Salud Beer Shop’s founder, Jason Glunt, wanted to throw a beer festival. And so did everyone else in Charlotte.
“It just seemed like there was a beer festival every week,” said Glunt, who opened his bottle shop in 2012. “So I was like, let’s do something niche. We’re a niche shop. We’re a small and independent place. Let’s do what we love.”
Since Glunt loves sour beers, he organized the inaugural Release the Funk sour festival in 2013. The fall festival has sold out every year since. In its second year, the event even counted New Belgium’s Lauren Salazar – one of the nation’s pre-eminent sour beer brewers – among the attendees.
Glunt is not the only one in the state who sees the value in throwing a niche festival, or even one dedicated to sour beers. Wicked Weed Brewing has Funkatorium Invitational, the Thirsty Monk (also in Asheville) has its own sour fest, and Steel String Brewery in Carrboro held its Sour Barn Bash this past February. Across North Carolina, breweries, pubs and shops are hosting events that showcase their specialties while resonating with sometimes smaller segments of craft beer drinkers.
“The marketplace is so crowded right now that you have to do that kind of stuff,” said Glunt. “You have to be smaller and niche and focus more on certain styles or maybe just your neighborhoods. I think that’s where the beer industry’s going in general.”
On April 30, Asheville’s Burial Beer Co. will host its third annual Sharpen the Blades Saison Fest from 2-10 p.m. The saison is a style that was historically brewed by farmers in Belgium and France, and it’s one that Burial Beer Co. takes great pride in brewing. For Sharpen the Blades, Burial invites breweries from around North Carolina to bring their own takes on the style. Saisons from more than 30 North Carolina breweries will be on tap at the event. Entry is $8, which gets you a 10-ounce glass and two tokens (each token gets you a 5-ounce pour, and extra tokens are available for $2 each).
One of the breweries in attendance will be Steel String Brewery, which has a saison fest of its own. The brewery’s Cardinal Directions beer festival will be held from 2-6 p.m. May 29 at the Carrboro Town Commons, where more than 20 N.C. breweries will pour saisons. Tickets are $20, which includes a festival glass and five sample pours (additional samples can be purchased for a dollar each).
While Burial and Steel String are known for their saisons, Asheville’s Hi-Wire Brewing is quickly developing a reputation as a brewer of lagers. The brewery’s Hi-Wire Lager was among its core beers from day one, and they have introduced several other lagers through their Lager Seasonal series. The brewery will tap 10 of its own lagers, plus several from other breweries, at How Do You LagerFest from noon-8 p.m. May 14 at its Big Top brewery (2 Huntsman Place). Admission is $8 and includes a glass and two beer tokens.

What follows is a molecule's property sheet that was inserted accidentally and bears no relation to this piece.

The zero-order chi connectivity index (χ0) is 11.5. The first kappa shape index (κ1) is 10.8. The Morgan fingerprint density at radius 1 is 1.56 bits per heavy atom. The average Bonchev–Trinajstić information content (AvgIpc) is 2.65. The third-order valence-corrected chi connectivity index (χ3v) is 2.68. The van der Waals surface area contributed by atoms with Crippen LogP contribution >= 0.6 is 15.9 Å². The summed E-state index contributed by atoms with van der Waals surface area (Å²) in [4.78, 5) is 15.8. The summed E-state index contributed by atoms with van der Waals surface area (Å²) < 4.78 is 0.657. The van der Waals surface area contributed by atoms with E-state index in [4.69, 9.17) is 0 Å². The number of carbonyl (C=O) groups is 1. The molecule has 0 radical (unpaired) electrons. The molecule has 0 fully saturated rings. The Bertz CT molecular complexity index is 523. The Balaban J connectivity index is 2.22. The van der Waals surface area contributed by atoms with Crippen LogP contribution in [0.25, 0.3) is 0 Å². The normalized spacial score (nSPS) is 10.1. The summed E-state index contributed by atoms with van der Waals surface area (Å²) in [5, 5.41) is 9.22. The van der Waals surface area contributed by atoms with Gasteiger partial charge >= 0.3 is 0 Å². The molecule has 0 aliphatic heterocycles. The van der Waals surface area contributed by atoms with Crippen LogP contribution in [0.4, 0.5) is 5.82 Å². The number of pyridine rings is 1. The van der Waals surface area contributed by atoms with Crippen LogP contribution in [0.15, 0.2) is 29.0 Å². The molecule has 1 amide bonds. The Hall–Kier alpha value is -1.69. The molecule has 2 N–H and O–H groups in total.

“Lagers are what Hi-Wire specializes in, so it’s a way for us to showcase the beers we produce,” said Courtney King, public relations and events coordinator for the brewery. “A lot of people think that it’s this fizzy drink that people drink only on sunny days or weekends, when really there’s a lot of craft behind it.”
These new niche festivals aren’t always centered on specific styles. For its State of Origin festival, Fonta Flora Brewery in Morganton requires that all brewers bring beers brewed with ingredients grown in North Carolina. This year’s event takes place June 11.
Or maybe you favor the creaminess of a cask-conditioned beer? Crank Arm Brewing held its Cask of Fools festival April 1 to kick off N.C. Beer Month. Big Boss Brewing Co. holds a similar event in Casktoberfest every year (there’s also the Black Friday cask festival at Triangle Brewing Co., though that brewery will close its doors this weekend).
And this is to say nothing of the festivals focused on breweries from specific cities (Beer City Festival in Asheville or Queen City Brewers Festival in Charlotte), or those that feature more rare and limited beers, like Brawley’s Black and Blue in Charlotte or the N.C. Rare & Vintage Beer Tasting in Durham.
Given all this, perhaps Glunt is right. It does feel like there is a beer festival every week. But thanks to these new niche events, there’s one for every palate, too.
Daniel Hartis is the digital manager at All About Beer Magazine in Durham and author of “Beer Lover’s The Carolinas” and “Charlotte Beer: A History of Brewing in the Queen City.” Reach him at email@example.com or on Twitter, @DanielHartis.